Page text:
As many as 7.71 lakh students studying in class 10 in Karnataka appeared for their Secondary School Leaving Certificate (SSLC) board exam on Thursday, three months after they were postponed due to lockdown restrictions.
The English and Kannada second language exams saw a turnout of 98.3% of the 7.85 lakh students who had registered to write Thursday's exams in the state.
Unlike other years, students faced a series of tasks to reach their seats. Even though the examination began at 10:30 am, students arrived at their schools as early as 7:30 am in the morning under the scrutiny of teachers and even police officials and media personnel stationed in schools in the state.
Students were asked to wear masks and maintain distancing, and were subjected to a temperature check before they could sit down in their respective rooms to write the examination. Examinations were held in 2289 exam centres across the state.
Some students travelled by boats since the exams are being conducted when the southwest monsoon is active in the state while others had to cross state borders under the watchful eyes of nodal officials who received them at the border.
As many as 367 students from Kerala writing the exam in Dakshina Kannada district were transported in buses from Talapady and dropped to their exam centres.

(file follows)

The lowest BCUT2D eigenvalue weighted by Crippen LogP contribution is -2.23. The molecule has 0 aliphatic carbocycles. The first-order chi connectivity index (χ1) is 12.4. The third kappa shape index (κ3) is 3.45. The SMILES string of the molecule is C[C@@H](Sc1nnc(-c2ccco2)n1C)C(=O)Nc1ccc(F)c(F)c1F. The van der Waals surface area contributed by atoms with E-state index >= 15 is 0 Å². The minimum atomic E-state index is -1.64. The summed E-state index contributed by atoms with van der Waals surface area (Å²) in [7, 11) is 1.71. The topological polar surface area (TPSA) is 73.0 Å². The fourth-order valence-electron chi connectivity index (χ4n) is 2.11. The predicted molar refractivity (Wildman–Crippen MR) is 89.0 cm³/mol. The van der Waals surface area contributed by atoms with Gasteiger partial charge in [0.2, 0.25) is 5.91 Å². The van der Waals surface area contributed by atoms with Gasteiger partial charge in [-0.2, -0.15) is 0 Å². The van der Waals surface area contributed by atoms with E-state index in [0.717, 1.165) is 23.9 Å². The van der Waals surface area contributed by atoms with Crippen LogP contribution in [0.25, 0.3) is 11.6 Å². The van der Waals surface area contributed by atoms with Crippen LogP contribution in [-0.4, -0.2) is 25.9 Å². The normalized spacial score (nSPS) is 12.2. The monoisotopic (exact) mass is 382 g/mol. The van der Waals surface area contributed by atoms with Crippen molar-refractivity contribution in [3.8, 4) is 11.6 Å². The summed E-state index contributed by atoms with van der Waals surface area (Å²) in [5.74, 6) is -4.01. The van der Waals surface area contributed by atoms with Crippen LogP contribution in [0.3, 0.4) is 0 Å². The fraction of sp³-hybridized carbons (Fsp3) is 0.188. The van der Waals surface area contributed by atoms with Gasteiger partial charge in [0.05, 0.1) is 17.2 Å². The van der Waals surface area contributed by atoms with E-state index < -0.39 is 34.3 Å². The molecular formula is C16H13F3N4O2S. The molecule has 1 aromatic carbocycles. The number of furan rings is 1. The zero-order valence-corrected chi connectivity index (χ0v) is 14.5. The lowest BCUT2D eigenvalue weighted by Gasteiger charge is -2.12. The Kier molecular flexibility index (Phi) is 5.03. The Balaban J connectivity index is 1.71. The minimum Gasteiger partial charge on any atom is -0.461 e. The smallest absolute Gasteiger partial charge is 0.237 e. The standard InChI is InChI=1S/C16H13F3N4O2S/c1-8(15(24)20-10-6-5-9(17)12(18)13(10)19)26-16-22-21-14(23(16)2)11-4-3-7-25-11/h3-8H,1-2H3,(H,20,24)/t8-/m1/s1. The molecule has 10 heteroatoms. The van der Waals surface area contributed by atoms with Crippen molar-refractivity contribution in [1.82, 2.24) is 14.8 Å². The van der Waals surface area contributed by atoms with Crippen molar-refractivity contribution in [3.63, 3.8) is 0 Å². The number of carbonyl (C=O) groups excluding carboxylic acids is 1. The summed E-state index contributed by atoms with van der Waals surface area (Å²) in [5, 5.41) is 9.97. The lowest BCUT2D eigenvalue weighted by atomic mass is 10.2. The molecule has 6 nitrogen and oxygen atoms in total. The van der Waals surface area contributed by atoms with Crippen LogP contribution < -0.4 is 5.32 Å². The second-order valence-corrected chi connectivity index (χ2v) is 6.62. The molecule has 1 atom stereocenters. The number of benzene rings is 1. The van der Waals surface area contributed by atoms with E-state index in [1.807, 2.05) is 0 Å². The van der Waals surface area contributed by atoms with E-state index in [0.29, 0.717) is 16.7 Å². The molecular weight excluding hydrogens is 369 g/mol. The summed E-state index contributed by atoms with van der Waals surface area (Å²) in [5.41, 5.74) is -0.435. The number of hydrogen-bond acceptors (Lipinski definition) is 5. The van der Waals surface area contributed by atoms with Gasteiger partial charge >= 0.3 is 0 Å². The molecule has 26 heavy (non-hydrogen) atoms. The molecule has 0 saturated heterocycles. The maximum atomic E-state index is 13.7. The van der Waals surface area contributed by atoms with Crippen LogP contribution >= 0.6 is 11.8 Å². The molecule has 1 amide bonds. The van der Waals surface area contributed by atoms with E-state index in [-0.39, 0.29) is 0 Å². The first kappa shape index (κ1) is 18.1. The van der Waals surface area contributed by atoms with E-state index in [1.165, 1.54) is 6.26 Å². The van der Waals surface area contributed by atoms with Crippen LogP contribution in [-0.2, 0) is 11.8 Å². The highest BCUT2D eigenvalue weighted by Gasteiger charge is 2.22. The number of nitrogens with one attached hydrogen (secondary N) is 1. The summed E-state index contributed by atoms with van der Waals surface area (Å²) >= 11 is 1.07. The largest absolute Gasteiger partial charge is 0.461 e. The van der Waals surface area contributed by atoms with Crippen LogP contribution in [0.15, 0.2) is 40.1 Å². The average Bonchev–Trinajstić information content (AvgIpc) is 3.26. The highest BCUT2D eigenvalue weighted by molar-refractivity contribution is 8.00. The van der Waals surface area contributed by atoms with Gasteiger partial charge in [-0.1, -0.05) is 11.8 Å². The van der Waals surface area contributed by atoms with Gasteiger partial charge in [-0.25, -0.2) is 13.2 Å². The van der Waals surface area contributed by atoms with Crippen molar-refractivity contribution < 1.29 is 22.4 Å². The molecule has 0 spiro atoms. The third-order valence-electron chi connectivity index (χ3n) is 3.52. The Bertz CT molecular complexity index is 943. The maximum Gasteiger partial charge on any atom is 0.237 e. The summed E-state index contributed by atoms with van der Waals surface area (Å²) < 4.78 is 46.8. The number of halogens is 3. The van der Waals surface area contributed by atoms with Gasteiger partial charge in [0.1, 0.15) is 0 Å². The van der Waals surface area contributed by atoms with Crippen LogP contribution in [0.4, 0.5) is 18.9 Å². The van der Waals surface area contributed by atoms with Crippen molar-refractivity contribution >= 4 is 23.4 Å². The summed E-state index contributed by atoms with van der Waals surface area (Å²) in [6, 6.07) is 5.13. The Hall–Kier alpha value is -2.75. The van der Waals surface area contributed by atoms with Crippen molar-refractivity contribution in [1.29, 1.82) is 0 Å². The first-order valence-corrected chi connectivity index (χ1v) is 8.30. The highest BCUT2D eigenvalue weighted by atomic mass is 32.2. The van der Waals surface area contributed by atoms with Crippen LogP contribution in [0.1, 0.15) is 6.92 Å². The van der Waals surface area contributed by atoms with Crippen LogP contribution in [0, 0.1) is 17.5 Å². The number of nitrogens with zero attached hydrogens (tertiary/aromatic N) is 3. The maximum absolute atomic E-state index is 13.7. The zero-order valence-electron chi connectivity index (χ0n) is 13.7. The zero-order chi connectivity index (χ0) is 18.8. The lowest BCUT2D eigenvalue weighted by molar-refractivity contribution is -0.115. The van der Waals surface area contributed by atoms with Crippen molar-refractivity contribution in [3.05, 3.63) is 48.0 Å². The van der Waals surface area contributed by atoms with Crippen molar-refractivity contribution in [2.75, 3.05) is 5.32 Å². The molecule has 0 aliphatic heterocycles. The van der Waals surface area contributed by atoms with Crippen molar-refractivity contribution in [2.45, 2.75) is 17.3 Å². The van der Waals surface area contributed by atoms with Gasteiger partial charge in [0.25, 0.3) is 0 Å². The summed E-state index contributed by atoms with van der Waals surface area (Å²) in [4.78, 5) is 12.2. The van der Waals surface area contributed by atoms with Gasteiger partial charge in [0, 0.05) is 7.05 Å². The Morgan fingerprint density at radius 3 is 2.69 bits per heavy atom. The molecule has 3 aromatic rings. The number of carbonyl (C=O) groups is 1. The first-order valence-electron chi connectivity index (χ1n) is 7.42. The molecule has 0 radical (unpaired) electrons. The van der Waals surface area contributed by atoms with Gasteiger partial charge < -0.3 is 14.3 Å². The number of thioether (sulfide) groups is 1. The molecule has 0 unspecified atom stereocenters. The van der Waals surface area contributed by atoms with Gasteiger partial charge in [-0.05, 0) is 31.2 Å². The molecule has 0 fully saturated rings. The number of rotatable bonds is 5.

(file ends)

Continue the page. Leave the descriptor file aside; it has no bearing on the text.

In all, 555 out of 614 registered students from Karnataka's five neighboring states - Andhra Pradesh, Tamil Nadu, Kerala, Goa and Maharashtra - wrote the examinations on Thursday. Two examination centres were in Goa state and officials from the state collected the bundles of question papers from the border to conduct the exams. Usually, the students would travel south to Karwar to write the exams but due to the coronavirus outbreak this year, it was decided to open exam centres in Goa itself.
201 students in the state turned up with symptoms of COVID-19 and wrote exams in a separate room. Similarly, 998 students in the state had turned up from containment zones and were made to write exams in a separate room.
Students who shifted to their home town during the prolonged lockdown have been allowed to write exams from the nearest centre.
In a tragic incident, a 53-year-old father of a student writing his exam died after an accident.
In another incident, Abhijit, a student from Madhugiri in Tumakuru had to skip the examination after it was found that his mother had returned from Andhra Pradesh recently and had developed symptoms of COVID-19.
Meanwhile, in Shirahatti in Gadag district, police officials gave a lift to students writing the exams due to a lack of public transport buses available.
While states like Tamil Nadu and Telangana decided to cancel their board examinations this year, Karnataka decided to go ahead with caution. The state had to submit SOPs of the examination guidelines to the High Court and Supreme Court to ensure that there are no legal hurdles for conducting the exams.
The state government, particularly Education Minister Suresh Kumar, now hopes that the remaining examinations go off without trouble in the state.